11. War of the Muslim Brotherhood on Arts [1-2]

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‘Abd al-Rahīm ‘Alī, expert of Islamic movements affairs, writes about the war of the Muslim Brotherhood on arts.
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Former Grand Imām, Muhammad Shaltūt, received a message from a young man who liked music and studied it about whether it is halāl or harām. The young man was surprised when a friend of his told him that Islam does not permit Muslims to study or listen to music since it distracts them from worshiping Allāh and praying. At that time, the Grand Imām issued a fatwá concerning the Islamic view of music and arts.
‘Abd al-Rahīm ‘Alī mentioned other similar situations where people send the Azhar messages inquiring about the Islamic rules or opinions regarding arts and why some people consider them harām.
-         For example, Shaykh ‘Abd al-Ghanī al-Nābulsī decided that those who claim that listening to music is harām depend on prophetic hadīths that relate music to night clubs and drinking which are definitely harām in Islam.
-         Shaykh Hasan al-‘Attār, the Grand Imām in the 13th century, was a big fan of music and, at the same time, was an expert in the fundamentals of religion. He comments on music saying that the origin in Islam is that it is halāl. It only becomes harām if listening to music is used to do something forbidden.
Al-Da‘wah magazine, the official representative of the Muslim Brotherhood ideas, has received similar messages asking about the opinion of Islam in music and arts. However, the Muslim Brotherhood has another opinion opposing to that of the Azhar. They mentioned clearly that music is harām. Shaykh Muhammad ‘Abdallāhal-Khatīb, muftī of the Muslim Brotherhood, issued a fatwa prohibiting women from singing which led people who appreciate music and women singers like Um Kulthūm and Fayrūz to feel perplexed from this extreme decision.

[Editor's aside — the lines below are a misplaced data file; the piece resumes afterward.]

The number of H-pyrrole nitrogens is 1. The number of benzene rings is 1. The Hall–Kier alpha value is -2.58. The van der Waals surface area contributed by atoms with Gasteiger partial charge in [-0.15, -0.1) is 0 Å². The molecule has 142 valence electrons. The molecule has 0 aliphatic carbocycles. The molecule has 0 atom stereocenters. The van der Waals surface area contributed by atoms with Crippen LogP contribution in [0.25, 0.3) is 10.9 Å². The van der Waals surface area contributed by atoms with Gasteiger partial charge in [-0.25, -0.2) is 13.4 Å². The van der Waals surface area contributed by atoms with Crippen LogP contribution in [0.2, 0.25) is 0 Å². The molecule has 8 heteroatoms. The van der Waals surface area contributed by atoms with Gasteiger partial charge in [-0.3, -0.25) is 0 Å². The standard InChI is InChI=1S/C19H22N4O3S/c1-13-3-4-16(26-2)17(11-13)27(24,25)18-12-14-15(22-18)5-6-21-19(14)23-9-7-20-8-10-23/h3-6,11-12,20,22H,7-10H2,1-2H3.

Other decisions of the Muslim Brotherhood included talking about the Islamic view of photography. In the same al-Da‘wah magazine (issue no. 48), Shaykh al-Khatīb said that some scholars allowed photography while others prohibited it. He added that the separating point between halāl and harām is that it should not include or encourage anything harām. Other opinions concerning photography permit it only in cases of necessity like the need to issue official documents.
“The main problem is that such scholars and muftīs relate their opinions to Islam and present their opinions as the pure view of Islam which makes it look like a religion that is against life,” ‘Alī comments.
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